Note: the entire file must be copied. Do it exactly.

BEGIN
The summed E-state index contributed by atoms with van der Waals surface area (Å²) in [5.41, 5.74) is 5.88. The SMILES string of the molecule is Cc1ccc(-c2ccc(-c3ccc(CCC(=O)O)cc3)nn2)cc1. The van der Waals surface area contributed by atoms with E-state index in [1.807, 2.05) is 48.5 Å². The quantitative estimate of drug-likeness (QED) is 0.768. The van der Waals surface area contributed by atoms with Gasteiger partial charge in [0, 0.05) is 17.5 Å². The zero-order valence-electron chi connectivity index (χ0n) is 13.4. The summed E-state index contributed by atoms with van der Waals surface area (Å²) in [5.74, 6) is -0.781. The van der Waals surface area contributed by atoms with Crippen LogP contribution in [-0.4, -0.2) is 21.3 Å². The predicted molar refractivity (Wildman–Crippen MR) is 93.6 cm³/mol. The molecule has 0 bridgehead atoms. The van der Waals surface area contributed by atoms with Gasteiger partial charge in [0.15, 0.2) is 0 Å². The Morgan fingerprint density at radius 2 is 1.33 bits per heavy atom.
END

The summed E-state index contributed by atoms with van der Waals surface area (Å²) in [5.41, 5.74) is 5.88. The SMILES string of the molecule is Cc1ccc(-c2ccc(-c3ccc(CCC(=O)O)cc3)nn2)cc1. The van der Waals surface area contributed by atoms with E-state index in [1.807, 2.05) is 48.5 Å². The quantitative estimate of drug-likeness (QED) is 0.768. The van der Waals surface area contributed by atoms with Gasteiger partial charge in [0, 0.05) is 17.5 Å². The zero-order valence-electron chi connectivity index (χ0n) is 13.4. The summed E-state index contributed by atoms with van der Waals surface area (Å²) in [5.74, 6) is -0.781. The van der Waals surface area contributed by atoms with Crippen LogP contribution in [-0.4, -0.2) is 21.3 Å². The predicted molar refractivity (Wildman–Crippen MR) is 93.6 cm³/mol. The molecule has 0 bridgehead atoms. The van der Waals surface area contributed by atoms with Gasteiger partial charge in [0.15, 0.2) is 0 Å². The Morgan fingerprint density at radius 2 is 1.33 bits per heavy atom.